Resources

Please read below about the different programs across the country and other developments regarding mental health response. 

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CAHOOTS

32 years ago the City of Eugene, Oregon developed an innovative community-based public safety system to provide mental health first response for crises involving mental illness, homelessness, and addiction. White Bird Clinic launched CAHOOTS (Crisis Assistance Helping Out On The Streets) as a community policing initiative in 1989.

The CAHOOTS model has been in the spotlight recently as our nation struggles to reimagine public safety. The program mobilizes two-person teams consisting of a medic (a nurse, paramedic, or EMT) and a crisis worker who has substantial training and experience in the mental health field.

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STAR

A young program that puts troubled nonviolent people in the hands of health care workers instead of police officers has proven successful in its first six months, according to a progress report.

Since June 1, 2020, a mental health clinician and a paramedic have traveled around the city in a white van handling low-level incidents, like trespassing and mental health episodes, that would have otherwise fallen to patrol officers with badges and guns. In its first six months, the Support Team Assisted Response program, or STAR, has responded to 748 incidents. None required police or led to arrests or jail time.

                                                                                                                             

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B-HEARD

B-HEARD - the Behavioral Health Emergency Assistance Response Division - is part of New York City's commitment to treat mental health crises as public health problems - not public safety issues. For the first time in New York City's history, teams of health professionals - including EMTs/paramedics and mental health professionals - are responding to 911 mental health calls, beginning with a pilot program in East Harlem and parts of north and central Harlem.

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Ann Arbor council unanimously supports developing unarmed 911 response program

ANN ARBOR, MI — Ann Arbor is moving forward with developing an unarmed public safety response program to have non-police professionals respond to certain 911 calls.

City Council voted unanimously in favor of the idea Monday night, April 5, directing City Administrator Tom Crawford to work with the Washtenaw County Sheriff’s Office and others to try to establish a program by the end of 2021.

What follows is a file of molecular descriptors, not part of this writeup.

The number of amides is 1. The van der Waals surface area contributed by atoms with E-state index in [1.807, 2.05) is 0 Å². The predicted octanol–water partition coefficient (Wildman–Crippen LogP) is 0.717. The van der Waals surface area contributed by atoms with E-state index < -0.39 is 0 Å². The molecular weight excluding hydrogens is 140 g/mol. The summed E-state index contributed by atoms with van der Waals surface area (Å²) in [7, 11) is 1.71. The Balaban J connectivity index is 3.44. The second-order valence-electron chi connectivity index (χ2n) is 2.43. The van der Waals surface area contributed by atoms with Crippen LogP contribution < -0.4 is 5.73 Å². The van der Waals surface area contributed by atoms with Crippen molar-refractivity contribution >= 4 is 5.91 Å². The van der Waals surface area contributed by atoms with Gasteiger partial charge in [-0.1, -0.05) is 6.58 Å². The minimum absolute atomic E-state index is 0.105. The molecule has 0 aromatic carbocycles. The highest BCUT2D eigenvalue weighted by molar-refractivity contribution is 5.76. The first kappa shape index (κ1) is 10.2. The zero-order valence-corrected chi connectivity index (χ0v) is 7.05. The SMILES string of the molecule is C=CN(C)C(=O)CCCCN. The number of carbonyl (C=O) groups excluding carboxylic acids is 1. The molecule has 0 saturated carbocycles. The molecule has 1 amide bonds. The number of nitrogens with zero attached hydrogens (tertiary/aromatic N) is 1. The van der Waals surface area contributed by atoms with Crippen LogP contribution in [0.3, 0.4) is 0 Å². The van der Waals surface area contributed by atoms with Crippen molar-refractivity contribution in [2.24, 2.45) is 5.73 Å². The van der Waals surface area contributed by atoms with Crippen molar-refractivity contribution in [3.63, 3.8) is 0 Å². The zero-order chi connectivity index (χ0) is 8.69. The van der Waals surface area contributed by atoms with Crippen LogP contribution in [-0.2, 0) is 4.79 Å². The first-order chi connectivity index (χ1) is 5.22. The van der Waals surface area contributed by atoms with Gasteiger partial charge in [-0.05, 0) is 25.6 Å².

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The Community Responder Model

LEAP and CAP propose that cities establish a new branch of civilian first responders, known as “Community Responders.” As envisioned, Community Responders would be dispatched in response to two specific categories of calls for service that do not require police response. First, they could be dispatched to lower-risk 911 calls related to mental health, addiction, and homelessness... Using 911 data from eight cities, this report estimates that between 33 and 68 percent of police calls for service could be handled without sending an armed officer to the scene; between 21 and 38 percent could be addressed by Community Responders; and an additional 13 to 33 percent could be dealt with administratively without sending an armed officer to the scene.

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Lynn will set up an unarmed crisis-response team, a $500,000 service to respond to mental health calls instead of police

Lynn plans to establish a crisis-response team for mental health emergencies, which could make it the first city in Massachusetts to finance an alternative to traditional policing... The goal is to begin a pilot program by the start of next year.

“Those who are going through a mental health crisis, that are homeless, they need extra help. But because of the color of their skin, they’re automatically looked at and addressed differently,” said Adriana Paz, president of Prevent the Cycle, a criminal justice advocacy group that belongs to the coalition.

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